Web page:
Dumbbell routines are a great way to build muscle and lose weight, but did you know that you can increase the effectiveness of your workout by pairing your dumbbell workout with a piece of cardio fitness equipment?
It’s true! Depending on your fitness goals, there are several ways to use cardio equipment to help you achieve a better, more well-rounded routine and give your heart and lungs a much-needed workout.
Using Dumbbells to Gain Muscle
If the reason you bought your dumbbell set was to gain muscle, you’ll want to make sure to balance muscle exercises with cardio. Even though cardio isn’t as useful for building muscles, it’s great for your cardiovascular system, which ultimately means you’ll have more endurance for your favorite sport.
When trying to gain muscle, limit your cardio workouts to about three times a week. For the rest of the week, rotate muscle groups so you don’t exhaust any single group. Your cardio days can be a great way to rest your upper body after strenuous dumbbell workouts.
Using Dumbbells to Lose Fat
Persistent fat often responds well to weight-training alone, but you can do even better at shedding those pounds if you’re doing intervals or rotating with cardio. Some exercisers have been experimenting with carrying dumbbells as they walk hoping to kill two birds with one stone, but this practice is an invitation for disaster.
When you carry extra weight in your hands during cardio exercise, you increase your risk of tearing a muscle in your shoulder or injuring the joints. Besides, the gain is minimal — you only burn an extra five to eight calories per mile for every 10 pounds you’re carrying. So, instead of risking your body like that, you should simply incorporate time on a treadmill, elliptical or treadclimber into your regular weight training routine.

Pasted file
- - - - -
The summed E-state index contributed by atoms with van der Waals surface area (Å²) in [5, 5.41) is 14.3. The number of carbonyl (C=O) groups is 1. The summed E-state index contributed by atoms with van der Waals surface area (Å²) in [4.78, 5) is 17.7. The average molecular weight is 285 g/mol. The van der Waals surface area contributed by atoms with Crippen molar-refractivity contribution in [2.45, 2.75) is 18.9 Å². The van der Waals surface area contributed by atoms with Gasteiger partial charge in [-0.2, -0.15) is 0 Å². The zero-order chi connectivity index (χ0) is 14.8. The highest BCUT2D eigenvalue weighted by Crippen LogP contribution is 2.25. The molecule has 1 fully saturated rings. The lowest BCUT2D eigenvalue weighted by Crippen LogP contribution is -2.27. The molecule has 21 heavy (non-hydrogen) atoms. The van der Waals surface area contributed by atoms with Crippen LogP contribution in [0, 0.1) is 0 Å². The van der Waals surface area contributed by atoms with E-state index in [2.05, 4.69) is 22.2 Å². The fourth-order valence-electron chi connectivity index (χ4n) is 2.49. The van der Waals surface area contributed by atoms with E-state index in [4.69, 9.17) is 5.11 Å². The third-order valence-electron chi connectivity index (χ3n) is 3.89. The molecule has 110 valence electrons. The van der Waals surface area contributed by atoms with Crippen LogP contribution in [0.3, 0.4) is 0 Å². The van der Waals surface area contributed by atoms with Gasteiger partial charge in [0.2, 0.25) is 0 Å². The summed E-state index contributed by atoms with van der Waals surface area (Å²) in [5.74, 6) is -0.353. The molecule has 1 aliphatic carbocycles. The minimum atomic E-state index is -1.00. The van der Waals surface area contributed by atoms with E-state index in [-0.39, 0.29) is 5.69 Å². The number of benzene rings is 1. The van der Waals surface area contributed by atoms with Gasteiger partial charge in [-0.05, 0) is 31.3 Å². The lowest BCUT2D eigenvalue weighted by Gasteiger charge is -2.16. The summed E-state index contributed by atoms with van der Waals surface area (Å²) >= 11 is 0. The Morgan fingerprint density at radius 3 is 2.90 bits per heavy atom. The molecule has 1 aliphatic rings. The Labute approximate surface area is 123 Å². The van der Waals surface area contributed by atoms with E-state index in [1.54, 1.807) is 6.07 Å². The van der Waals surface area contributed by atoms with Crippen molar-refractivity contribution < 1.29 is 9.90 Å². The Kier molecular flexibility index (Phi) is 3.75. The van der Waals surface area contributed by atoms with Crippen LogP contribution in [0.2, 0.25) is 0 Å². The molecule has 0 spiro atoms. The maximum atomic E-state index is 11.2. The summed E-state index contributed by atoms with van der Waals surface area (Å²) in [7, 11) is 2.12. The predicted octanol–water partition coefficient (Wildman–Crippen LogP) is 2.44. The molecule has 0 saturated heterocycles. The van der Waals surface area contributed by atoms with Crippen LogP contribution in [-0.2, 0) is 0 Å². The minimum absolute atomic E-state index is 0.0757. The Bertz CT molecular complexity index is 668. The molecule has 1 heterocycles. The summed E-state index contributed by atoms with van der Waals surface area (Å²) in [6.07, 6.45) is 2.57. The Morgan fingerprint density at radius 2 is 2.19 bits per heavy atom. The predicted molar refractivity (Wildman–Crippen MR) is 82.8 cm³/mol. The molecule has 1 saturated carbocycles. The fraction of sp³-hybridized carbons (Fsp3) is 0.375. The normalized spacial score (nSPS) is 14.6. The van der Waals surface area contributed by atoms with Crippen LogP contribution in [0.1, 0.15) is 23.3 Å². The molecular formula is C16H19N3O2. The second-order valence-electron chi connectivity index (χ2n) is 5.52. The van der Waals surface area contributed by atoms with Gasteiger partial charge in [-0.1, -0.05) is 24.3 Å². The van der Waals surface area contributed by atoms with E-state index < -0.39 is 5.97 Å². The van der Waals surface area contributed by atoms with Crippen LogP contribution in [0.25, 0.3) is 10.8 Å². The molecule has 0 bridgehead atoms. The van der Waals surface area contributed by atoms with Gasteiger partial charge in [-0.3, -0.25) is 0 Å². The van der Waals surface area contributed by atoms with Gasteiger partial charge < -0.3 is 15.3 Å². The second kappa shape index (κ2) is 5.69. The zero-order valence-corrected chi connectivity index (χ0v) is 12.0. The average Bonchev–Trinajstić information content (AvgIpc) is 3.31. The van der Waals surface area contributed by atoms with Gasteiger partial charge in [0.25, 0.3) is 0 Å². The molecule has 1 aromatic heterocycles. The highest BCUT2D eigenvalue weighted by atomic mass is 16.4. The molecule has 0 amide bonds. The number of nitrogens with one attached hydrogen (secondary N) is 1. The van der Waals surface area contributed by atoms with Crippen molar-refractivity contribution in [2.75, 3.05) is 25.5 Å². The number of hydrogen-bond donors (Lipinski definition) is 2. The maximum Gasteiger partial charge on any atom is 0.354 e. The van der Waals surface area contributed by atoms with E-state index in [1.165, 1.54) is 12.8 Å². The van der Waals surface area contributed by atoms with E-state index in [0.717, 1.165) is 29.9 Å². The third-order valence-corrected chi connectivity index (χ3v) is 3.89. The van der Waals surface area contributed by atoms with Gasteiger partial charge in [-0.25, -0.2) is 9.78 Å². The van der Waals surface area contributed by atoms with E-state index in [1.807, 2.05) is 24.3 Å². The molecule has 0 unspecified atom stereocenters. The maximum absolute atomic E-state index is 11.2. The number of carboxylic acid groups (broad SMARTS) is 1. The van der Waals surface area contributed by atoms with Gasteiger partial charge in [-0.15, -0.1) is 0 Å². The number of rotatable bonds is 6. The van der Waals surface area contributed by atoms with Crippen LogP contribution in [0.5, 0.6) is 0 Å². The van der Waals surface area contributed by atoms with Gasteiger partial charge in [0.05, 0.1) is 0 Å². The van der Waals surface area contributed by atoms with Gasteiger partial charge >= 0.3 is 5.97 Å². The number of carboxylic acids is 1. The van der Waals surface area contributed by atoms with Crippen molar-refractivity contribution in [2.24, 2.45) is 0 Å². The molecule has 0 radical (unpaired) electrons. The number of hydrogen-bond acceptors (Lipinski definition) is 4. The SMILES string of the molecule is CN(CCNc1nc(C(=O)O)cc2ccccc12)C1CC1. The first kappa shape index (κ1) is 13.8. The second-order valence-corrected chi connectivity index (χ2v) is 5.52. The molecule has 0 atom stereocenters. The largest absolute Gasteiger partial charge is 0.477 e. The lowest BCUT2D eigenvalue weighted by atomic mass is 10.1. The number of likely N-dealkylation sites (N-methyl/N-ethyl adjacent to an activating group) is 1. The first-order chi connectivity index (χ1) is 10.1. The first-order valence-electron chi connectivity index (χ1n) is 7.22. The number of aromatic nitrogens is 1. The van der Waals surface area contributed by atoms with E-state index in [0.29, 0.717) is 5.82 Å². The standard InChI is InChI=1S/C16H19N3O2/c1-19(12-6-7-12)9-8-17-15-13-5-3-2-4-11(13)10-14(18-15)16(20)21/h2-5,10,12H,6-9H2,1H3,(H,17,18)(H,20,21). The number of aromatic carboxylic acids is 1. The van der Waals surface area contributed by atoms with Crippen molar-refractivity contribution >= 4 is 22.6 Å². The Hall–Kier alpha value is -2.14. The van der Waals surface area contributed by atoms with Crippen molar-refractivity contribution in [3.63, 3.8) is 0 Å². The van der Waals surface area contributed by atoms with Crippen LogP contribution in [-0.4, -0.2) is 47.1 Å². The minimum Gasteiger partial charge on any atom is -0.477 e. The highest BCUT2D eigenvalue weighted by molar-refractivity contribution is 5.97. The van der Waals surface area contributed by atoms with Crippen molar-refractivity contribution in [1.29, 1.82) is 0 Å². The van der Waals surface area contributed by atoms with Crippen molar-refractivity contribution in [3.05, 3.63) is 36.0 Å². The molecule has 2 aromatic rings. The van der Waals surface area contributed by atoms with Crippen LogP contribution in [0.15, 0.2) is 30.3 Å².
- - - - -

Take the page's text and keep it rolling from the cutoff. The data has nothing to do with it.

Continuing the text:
If a typical cardio-weight rotation isn’t working for you, interval training may help. During interval training, you push your body as hard as you can for very short time periods, then rest and repeat. Cardio equipment is great for interval training, since most units have built-in heart rate sensors that can tell you exactly when you’re in the red zone (85 percent or more of your heart’s maximum rate).
When interval training, the goal is to just hit that red zone repeatedly, with a rest until you’re back in the green zone (65 to 75 percent of your maximum heart rate). As counterintuitive as it sounds, interval training is the fastest way to shred fat — and a cardio machine can help by providing you with a consistent surface and constant feedback to prevent injuries common on pavement or gym floors caused by trips and falls.
Before you add a cardio machine to your exercise routine, though, make sure you check out online reviews for the best match. If you want more information on Bowflex Treadclimbers, click here, or take a look at Bowflex Max Trainer reviews.
Image Source: Decibel Nutrition